Hey Y’all! Welcome to my first DIY project post! I am so excited to share with you the cutest and easiest DIY blanket ladder you ever did see.
If you are a lover of design and home decor like me, and you are married to someone who is a lover a electronics like my husband, then you probably know all too well the struggle I am about to tell you. I like for all things in my home to be aesthetically pleasing. I couldn’t care less whether the sound from the TV came directly out of its’ built in speakers or a surround sound system, and a giant black box and speakers are not exactly my idea of beautiful home decor. My husband is the exact opposite, and marriage my friends, is all about compromise. He gets to have his big elaborate sound system, and I get to decorate to my heart’s content to hide it. Since we moved into our house five months ago, there has been a giant black subwoofer sitting on the floor next to our media cabinet. I have been wracking my brain trying to figure out how to hide the thing.
Enter the blanket ladder. I had been wanting a blanket ladder for quite some time, but it wasn’t until I came across Regan’s super easy tutorial over at The Blooming Nest that it dawned on me that I could make one, and then stick it in front of the subwoofer with some strategically placed blankets to hide it. Brilliant! It knew it was the answer to all of my decor dilemmas, and I all but ran to the Home Depot for supplies.
Regan’s tutorial does an excellent job of explaining everything, so be sure to check out her post here: DIY Blanket Ladder – The Blooming Nest (also, she is adorable so you’re probably going to want to follow her blog and insta as soon as possible!)
I did customize the ladder a bit to fit my needs, so I will share a little bit of my process with you too.
I decided I wanted my ladder to be 6′ tall, and I needed it to be at lease 22″ inches wide in order to cover the subwoofer. You can totally customize the size to fit your needs.
- 3- 1X2X8s (We used pine) – We asked Home Depot to cut two of them into 6′ pieces for the long sides, and the third one we had them cut into 4- 22″ pieces for the rungs. I needed a fifth rung, but I just used one of the 2′ pieces that were left over from the 6′ pieces. We just cut the extra two inches off to make it the same size as the others. (See how one is a little bit longer in the photos? That was before I cut it 😉 )
- 10 mending plates – This depends on the number of rungs you want, but you need two per rung, so 5 rungs = 10 mending plates. Mine came in packs of two, so I needed five packs, and all of the screws are included.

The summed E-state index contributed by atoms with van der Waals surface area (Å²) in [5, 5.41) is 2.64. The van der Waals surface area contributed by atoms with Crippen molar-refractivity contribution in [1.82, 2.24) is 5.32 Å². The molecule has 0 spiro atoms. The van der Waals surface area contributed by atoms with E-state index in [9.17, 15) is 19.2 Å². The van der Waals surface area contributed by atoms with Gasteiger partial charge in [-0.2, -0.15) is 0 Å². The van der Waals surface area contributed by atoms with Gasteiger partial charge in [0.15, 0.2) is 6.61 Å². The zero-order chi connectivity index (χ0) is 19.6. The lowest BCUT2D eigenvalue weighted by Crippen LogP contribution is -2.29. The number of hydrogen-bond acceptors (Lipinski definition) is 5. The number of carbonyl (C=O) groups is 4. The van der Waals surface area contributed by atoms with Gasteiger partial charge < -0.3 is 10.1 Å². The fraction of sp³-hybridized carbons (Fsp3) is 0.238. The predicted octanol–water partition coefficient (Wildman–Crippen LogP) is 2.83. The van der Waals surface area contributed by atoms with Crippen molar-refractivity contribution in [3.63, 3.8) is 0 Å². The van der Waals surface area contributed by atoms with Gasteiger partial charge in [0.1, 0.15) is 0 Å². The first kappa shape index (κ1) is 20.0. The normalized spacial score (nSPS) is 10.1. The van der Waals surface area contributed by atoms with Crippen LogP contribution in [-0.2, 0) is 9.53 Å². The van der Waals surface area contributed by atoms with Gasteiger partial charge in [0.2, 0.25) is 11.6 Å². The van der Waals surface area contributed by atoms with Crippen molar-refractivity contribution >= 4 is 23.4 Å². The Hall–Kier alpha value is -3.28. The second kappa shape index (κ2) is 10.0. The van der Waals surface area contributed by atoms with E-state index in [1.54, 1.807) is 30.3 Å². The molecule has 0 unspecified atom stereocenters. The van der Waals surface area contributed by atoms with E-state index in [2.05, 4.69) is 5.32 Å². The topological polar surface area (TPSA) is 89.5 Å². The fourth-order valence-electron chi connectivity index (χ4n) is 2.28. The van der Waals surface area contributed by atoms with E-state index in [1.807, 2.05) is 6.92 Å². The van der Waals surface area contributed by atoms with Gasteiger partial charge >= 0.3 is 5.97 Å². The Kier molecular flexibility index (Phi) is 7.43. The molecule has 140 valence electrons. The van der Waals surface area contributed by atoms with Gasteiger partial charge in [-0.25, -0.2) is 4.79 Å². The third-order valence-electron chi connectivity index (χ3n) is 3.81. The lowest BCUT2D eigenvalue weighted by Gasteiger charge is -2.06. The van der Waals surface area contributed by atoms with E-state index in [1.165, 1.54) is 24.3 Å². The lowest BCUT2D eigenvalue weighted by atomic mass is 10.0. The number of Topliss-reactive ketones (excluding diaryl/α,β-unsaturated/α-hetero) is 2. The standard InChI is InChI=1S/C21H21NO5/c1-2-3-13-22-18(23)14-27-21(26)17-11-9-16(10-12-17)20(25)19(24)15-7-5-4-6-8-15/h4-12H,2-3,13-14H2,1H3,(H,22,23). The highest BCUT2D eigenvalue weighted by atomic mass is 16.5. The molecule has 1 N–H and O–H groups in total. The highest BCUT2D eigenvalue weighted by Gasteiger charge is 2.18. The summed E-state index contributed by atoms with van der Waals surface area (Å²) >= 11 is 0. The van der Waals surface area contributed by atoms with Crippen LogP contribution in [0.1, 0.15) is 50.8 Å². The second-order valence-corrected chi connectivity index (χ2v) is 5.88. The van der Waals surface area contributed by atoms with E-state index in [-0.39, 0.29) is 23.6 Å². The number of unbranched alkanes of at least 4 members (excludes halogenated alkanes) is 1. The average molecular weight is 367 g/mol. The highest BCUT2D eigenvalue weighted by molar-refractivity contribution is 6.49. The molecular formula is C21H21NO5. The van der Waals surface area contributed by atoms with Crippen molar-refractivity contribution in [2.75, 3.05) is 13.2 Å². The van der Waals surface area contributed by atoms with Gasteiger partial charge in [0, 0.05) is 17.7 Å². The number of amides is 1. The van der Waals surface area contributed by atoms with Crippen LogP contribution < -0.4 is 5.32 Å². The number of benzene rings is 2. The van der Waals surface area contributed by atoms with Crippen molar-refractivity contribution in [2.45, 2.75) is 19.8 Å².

- Measuring Tape
- Paint or Stain
Measure the distance you want between your rungs. I did about 12″ between each rung with a little less on the top and bottom.
Drill in the mending plates at each intersection
If you want to smooth out your wood a little bit now is the time to give it a quick sanding. Clean up any leftover sawdust, and then you are ready to paint or stain!
I decided to make this project my very first chalk paint victim, since I have a couple of furniture pieces that I want to chalk paint and I figured this would be a good one to practice on. I don’t know what I was worried about – chalk painting is really super simple! Because this was my first time, I didn’t spring for Annie Sloan chalk paint for fear that I would mess it up and waste all of that money. I found this Americana Decor chalk paint and wax at Hobby Lobby and it worked just fine. Now that I know how easy it is, I will definitely be getting Annie Sloan for my big furniture projects. Stay tuned for that!
I am by no means an expert, so I will just quickly walk you through the chalk painting process, but there are so many amazing chalk paint tutorials out there, so be sure to look one up if you want something a little more in depth.
You will need:
- Chalk Paint
- Clear Wax
- Dark Wax (optional)
- wax brush or clean lint free rag
Apply 2-3 coats of chalk paint with your brush, letting each coat dry in between. It dries pretty quickly, so I only waited 10-15 minutes each time. I ended up needing 3 coats to get the coverage I wanted.
Once your last coat is fully dry, take your sandpaper and rough it up a bit. Distress in areas that would naturally show signs of wear over time such as edges, corners, and on the rungs. (please disregard my messy workbench. We always seem to have a thousand projects going on at once!)
After you have distressed and cleaned off any paint dust, you are ready to wax. Dip your brush in to get a little bit of wax, brush it on, and wipe it off. Do this section by section until the whole piece is waxed.
If you are going for a more aged distressed look, you can apply a little bit of dark wax after your clear wax is dry. For this step just dip your brush into a tiny bit of the dark wax. Brush it very lightly over any crevices and distressed spots where you want it to look a little more dirty or worn, and then immediately wipe it off with your rag. This stuff stains really quickly and you don’t want big brown spots all over your piece, so remember to use just a tiny bit and wipe off immediately. You can also dip your rag in the clear wax and wipe it over the dark waxed portion to take some off. I did that a lot because I was tending to get a little wax happy.
This is a close up of my finished ladder. See how the dark wax is really subtle and just takes away the bright white-ness and gives it a more aged look? That’s exactly what you want it to do.
I allowed the wax the dry overnight and then brought it in the next day. I used my rag to buff it out a little bit and voila! I am so happy with the way it turned out, and I love that it camouflages the subwoofer! (see it peeking out from underneath the ladder?)
If you try this or any of the projects that I share I would love to see them! Be sure to tag me on Instagram @belleamourblog so I can see your finished project.
Have a great week!